You may have noticed a thread happening here. I just could not find a place in the Job Network, now Job Active system that lent itself to a compassionate individual who treated their clients with the dignity and respect that one would want for themselves. My approach was either not tolerated or abused. To say that I was starting to lose heart is an understatement. Yet, my own past personal experience was so intense that it spurred me on to continue.
My final destination before returning to – we’ll call it my compassionate work – was a very large JNM; I was with them for many years. Again, the site I started at had nothing, not even a client manual. I had to draw on my past experience and create a whole new department single handedly with no training. I did have support insofar as my first line manager was an understanding individual who had an open door policy, but other than that for the first year I was on my own. This was where I felt “the attitude” again, from the staff.
Now this is most probably something I should not say out loud, more so for the distress that it will cause, but… all I ever heard in the lunch room was staff disparaging their clients. Never once in all my years working in JN did I hear a positive thing said about a client. I was constantly astonished at how well staff had mastered the ability to find fault even when a person presented well. I would often speak up in defence of the clients. Sadly, this did not lead to any changes in attitude, rather, I was shunned, spurred, no longer tolerated and often the source of their bitching and gossiping. Luckily, we were in a large enough premises that I could effectively operate in isolation… and I did, for many years. Such was my belief that one can achieve better than expected results simply by being humane, that I stuck it out to prove a point. Not only had my own personal experience left an indelible memory, but it was the principle as well. The irony is that I was most likely the only staff member actually practising the code of conduct and respecting the clients rights.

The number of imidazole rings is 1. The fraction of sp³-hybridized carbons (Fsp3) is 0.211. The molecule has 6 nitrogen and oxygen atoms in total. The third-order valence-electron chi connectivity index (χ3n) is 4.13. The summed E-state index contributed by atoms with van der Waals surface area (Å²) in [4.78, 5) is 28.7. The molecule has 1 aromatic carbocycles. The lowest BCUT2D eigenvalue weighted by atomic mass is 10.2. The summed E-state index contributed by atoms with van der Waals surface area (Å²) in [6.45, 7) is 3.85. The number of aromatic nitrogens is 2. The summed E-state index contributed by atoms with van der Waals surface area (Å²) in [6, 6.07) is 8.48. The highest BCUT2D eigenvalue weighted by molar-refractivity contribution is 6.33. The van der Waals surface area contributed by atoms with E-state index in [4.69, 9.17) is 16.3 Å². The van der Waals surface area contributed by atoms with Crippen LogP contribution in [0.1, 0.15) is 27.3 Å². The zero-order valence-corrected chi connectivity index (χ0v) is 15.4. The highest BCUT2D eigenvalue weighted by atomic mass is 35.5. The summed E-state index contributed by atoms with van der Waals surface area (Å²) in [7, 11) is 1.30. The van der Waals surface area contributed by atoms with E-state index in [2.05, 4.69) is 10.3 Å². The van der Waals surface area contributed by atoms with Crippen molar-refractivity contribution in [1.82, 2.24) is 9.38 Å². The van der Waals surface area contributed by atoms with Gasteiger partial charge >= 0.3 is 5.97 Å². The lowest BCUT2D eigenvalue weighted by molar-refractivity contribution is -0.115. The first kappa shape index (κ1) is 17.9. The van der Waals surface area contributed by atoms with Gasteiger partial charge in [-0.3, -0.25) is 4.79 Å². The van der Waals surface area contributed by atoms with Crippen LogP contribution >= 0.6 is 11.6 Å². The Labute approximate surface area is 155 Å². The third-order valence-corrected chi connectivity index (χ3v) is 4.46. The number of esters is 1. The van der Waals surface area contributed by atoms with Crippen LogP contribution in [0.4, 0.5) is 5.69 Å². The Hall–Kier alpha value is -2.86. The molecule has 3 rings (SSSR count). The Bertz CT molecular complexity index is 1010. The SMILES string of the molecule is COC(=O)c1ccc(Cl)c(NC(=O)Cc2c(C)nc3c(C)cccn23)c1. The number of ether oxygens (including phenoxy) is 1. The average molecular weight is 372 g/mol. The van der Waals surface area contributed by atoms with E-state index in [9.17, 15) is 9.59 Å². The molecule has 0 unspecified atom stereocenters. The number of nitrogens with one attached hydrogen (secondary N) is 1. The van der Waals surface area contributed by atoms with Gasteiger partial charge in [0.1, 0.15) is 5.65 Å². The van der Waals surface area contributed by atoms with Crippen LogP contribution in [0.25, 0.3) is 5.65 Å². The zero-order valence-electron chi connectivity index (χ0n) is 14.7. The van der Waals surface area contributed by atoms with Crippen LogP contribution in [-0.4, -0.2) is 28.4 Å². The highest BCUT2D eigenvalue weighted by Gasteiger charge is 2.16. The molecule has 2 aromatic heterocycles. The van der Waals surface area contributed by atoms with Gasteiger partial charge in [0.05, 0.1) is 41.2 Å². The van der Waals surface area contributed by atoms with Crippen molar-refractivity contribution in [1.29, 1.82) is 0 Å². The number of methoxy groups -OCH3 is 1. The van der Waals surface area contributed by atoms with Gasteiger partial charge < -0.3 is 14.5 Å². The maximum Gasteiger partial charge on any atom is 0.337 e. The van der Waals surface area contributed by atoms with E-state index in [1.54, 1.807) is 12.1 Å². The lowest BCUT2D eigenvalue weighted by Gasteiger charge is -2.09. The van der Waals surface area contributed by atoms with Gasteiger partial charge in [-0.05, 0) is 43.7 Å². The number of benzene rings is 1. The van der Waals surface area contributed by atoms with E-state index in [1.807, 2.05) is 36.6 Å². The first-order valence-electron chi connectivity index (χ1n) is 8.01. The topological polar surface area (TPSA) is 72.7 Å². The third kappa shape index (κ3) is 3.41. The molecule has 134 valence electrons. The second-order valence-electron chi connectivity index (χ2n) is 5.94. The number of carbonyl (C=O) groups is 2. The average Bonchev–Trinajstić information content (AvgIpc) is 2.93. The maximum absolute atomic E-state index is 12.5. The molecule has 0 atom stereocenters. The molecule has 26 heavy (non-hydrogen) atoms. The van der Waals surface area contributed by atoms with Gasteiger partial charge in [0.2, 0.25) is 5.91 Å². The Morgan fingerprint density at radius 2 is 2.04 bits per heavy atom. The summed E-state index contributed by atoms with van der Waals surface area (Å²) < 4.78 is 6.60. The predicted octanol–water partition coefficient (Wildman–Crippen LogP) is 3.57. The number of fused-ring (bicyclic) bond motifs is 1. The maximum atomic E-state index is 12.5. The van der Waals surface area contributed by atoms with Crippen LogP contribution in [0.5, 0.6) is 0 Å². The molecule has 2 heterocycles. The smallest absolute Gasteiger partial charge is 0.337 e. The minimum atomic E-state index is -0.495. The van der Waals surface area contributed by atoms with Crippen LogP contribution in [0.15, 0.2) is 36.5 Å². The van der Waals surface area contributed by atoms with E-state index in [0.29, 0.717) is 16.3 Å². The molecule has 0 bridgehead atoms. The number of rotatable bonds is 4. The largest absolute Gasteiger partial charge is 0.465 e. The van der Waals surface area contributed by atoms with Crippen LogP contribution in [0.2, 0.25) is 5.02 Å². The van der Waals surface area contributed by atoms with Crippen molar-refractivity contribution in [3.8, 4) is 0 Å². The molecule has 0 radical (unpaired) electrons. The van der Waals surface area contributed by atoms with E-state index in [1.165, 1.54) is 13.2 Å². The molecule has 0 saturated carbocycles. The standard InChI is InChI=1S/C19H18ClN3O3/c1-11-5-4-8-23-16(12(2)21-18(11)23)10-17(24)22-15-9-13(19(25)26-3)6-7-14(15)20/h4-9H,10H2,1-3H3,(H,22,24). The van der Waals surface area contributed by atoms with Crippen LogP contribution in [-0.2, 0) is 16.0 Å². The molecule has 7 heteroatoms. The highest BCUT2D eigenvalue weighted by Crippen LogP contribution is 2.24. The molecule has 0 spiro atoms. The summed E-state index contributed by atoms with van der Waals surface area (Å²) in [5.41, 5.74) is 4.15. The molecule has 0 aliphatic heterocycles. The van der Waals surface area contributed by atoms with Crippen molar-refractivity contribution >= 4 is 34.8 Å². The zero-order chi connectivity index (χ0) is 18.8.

Job Network then – I can’t speak for Job Active now – was a high turn over industry, I am guessing from the pressure placed upon its members to achieve targets. I can’t say that I ever felt that pressure, as I truly believe I had stumbled upon the recipe to success. All and any new staff were trained by me and lesson one was dignity and respect! Lesson two was walk a mile in their shoes. Every staff member I ever trained was asked have you ever sat in that chair? When they answered no, I informed them that I had and that my experience was so bad that I intended to do better. This usually worked at getting their attention. Sadly, you can’t fight the herd mentality. Once those individuals left my tutelage to progress with the company, I found that they folded and yielded to the toxic culture of disparagement. The pressure to conform, to fit in, to avoid being treated the way that I was is so intense that even those who know better or those with the best of intentions yield. Eventually, I gave up and returned to my previous career.